The future impacts of climate change at the local level remain highly uncertain. There is broad consensus that at the global level, the climate is changing, and that anthropogenic emissions of greenhouse gases are responsible. The exact impact on local communities however is more difficult to estimate, given the complexity of the climate system. This makes the design of climate change adaptation initiatives a challenge.
Uncertainty in the Pacific
A key question in climate change adaptation is how policy makers should negotiate such uncertainty. The issue is particularly vexing in a Pacific island context, where climate change impacts are likely to be severe. Although there is widespread consensus regarding the vulnerability of Pacific island countries (and especially atoll states) to climate change (see the IPCC AR WGII), little is known about local level impacts of climate change in Pacific island countries. Indeed, until recently there has been limited scientific research on local level climate change impacts in the Pacific (and certainly less than in other parts of the world such as Australia). As a result, the IPCC Fourth Assessment Report limited itself to broad descriptions of the North and South Pacific.
The Pacific Climate Change Science Program (PCCSP) has gone some way in addressing this gap in knowledge, releasing its full report on local level climate change impacts in the Pacific in November 2011 (available here). The research was undertaken by the Bureau of Meteorology and CSIRO in partnership with the meteorological services of Pacific island countries, and was funded by AusAID and the Department of Climate Change and Energy Efficiency under the International Climate Change Adaptation Initiative (ICCAI).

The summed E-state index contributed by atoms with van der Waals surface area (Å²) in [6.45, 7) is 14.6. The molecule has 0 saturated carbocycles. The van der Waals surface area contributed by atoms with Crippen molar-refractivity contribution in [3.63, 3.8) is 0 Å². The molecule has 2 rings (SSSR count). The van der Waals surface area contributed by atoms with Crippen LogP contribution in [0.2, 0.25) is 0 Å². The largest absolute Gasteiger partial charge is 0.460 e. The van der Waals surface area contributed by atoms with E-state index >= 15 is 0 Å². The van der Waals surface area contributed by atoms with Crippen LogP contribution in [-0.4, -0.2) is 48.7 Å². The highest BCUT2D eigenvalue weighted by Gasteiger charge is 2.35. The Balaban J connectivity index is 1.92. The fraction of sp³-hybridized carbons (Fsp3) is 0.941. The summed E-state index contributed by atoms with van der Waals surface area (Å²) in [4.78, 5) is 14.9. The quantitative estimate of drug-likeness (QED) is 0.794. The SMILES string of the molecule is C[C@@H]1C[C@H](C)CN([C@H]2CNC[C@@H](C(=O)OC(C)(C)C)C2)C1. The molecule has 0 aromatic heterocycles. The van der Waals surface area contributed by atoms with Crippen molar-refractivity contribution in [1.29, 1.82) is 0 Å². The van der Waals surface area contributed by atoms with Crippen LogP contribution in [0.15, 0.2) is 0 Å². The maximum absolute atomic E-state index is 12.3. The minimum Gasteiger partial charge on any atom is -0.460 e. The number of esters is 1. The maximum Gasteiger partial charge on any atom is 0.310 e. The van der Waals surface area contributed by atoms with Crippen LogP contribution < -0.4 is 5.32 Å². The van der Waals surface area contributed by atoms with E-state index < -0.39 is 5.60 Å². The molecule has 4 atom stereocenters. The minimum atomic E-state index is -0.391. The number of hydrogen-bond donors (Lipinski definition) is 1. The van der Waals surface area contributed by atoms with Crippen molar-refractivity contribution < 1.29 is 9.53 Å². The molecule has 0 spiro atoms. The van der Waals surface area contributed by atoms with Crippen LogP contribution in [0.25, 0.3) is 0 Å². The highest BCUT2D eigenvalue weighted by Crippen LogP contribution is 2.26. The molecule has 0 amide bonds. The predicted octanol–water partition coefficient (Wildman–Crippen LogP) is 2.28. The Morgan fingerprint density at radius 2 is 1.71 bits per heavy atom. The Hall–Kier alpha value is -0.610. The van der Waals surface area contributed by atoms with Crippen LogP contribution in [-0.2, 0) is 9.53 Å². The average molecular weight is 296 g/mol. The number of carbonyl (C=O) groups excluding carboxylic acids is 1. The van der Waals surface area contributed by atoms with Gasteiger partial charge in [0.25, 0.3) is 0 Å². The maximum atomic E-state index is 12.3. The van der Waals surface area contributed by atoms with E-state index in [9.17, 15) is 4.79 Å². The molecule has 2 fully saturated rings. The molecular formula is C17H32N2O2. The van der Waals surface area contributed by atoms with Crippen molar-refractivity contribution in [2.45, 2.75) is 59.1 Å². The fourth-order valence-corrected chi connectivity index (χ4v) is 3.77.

Although the research dramatically improves our knowledge of the potential impacts of climate change on Pacific island countries, the report notes that significant uncertainties remain. The issue of how policy makers should negotiate uncertainty when formulating climate change adaptation strategies therefore remains relevant.
Dealing with Uncertainty: Real Options Theory and “No Regrets” Measures
The treatment of climate change adaptation initiatives as a risk mitigation measure has proven popular in recent years. Leo Dobes, in a recent Centre for Climate Economics and Policy working paper, Adaptation to climate change: Formulating policy under uncertainty, highlights the problems with such an approach. Addressing climate change adaptation in a deterministic manner will inevitably lead to unnecessary and wasteful expenditure (see this previous post by Dobes). Instead, he suggests applying a “real options” approach, commonly used in finance, to climate change adaptation. The basic idea is that construction of say, a sea wall that protects a village’s garden, could be wasteful given that we are unsure about the extent of future sea level rises. A better alternative is to create an “option” for a sea wall, by reserving land and/or possibly constructing the foundations so that future construction of the sea wall is made less costly.